Opinion Piece | The U.S. mortgage-backed securities famous JPMorgan Chase CEO, Jamie Dimon, railed against mortgage regulations during the bank’s second-quarter earnings call earlier this month. He indicated the reason mortgage rates aren’t 1.6 percent or 1.8 percent “is because the cost of servicing and origination is so high due to the enormous number of rules and regulations [that] are put in place [which] do not create safety and soundness.” He was obviously referring to The Dodd-Frank Wall Street Reform and Consumer Protection Act, the massive piece of financial reform legislation passed as a response to the financial crisis of 2008 that just hit its 10-year anniversary. Dodd-Frank established a number of new government agencies tasked with overseeing the various components and aspects of the financial system that were believed to have caused the 2008 financial crisis, including banks, mortgage lenders, and credit rating agencies. The U.S. adopted an unprecedented volume of the new regulations outlined in the Act over the last decade, affecting everything from market structure to capital standards and balance sheet liquidity.
The American economy operates as the most productive and resilient in the world and our mortgage market plays a crucial role in facilitating that strength. The historic success of the U.S. mortgage market has been solidified by a regulatory framework focusing on borrower protection, transparency, safety and soundness. Many will argue that our system is more transparent, safe and sound than in 2008. Banks are now better capitalized than at any other time in history, largely due to the provisions in Dodd-Frank.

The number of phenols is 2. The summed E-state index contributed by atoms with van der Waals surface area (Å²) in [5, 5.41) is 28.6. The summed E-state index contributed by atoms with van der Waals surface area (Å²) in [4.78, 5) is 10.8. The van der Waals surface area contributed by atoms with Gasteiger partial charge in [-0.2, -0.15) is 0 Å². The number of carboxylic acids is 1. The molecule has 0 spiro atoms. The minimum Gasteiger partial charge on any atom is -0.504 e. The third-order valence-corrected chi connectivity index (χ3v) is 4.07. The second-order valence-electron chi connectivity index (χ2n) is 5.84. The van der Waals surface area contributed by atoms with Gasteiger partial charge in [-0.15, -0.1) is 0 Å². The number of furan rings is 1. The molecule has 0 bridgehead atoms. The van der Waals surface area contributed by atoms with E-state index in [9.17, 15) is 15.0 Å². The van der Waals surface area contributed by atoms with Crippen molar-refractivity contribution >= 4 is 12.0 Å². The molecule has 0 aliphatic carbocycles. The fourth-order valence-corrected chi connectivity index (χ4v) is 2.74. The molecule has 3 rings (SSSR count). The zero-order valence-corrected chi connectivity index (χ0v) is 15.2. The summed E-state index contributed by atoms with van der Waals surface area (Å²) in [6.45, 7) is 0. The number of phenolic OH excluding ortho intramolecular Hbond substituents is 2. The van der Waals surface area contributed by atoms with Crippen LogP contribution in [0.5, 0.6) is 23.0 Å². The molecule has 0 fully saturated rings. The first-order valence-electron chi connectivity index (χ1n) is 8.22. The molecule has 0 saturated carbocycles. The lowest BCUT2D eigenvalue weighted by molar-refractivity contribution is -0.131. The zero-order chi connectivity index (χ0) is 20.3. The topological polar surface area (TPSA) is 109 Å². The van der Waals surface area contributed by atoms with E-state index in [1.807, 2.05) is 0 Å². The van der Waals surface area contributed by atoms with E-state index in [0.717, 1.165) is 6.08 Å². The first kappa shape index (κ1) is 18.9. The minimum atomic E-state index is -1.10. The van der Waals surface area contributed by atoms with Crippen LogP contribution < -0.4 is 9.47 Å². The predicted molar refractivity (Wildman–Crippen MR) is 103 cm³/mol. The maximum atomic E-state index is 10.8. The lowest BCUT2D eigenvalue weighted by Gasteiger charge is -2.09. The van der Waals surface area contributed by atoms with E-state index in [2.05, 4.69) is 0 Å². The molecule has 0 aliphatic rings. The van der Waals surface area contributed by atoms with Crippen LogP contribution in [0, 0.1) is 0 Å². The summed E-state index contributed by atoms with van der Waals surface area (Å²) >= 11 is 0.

The U.S. mortgage-backed securities (MBS) markets package and sell ownership interests in mortgage loans. There were over $2 trillion in MBS issued last year and the COVID-19 pandemic created market volatility which was a real-time stress test. While markets in the U.S. and abroad experienced significantly increased volatility and volumes and at times dislocation, mortgage operations in the U.S., including at RPM Mortgage, did not falter during this period of extreme pressure. This was due in large part to technological innovations and common-sense regulatory changes implemented since the global financial crisis. Importantly, keeping mortgage markets open and liquid was crucial to maintaining investor confidence and returning to more normalcy in terms of volatility and volume.
While Mr. Dimon would love to see rates go lower (wouldn’t we all!), that would have several downsides. It would require rendering the risk retention rules put in place over the last decade obsolete, thus making these securitized products riskier for investors. The increased risk to investors would be passed on to borrowers in the form of a higher cost of borrowing for homeowners. Put it all together, and the conclusion is that barring an unexpected change in regulations or a way past the coronavirus pandemic, right now is about as good as it gets for mortgage rates. We’re always here at RPM Mortgage to keep you up-to-date on rates and assist you in the borrowing process. Give us a call today!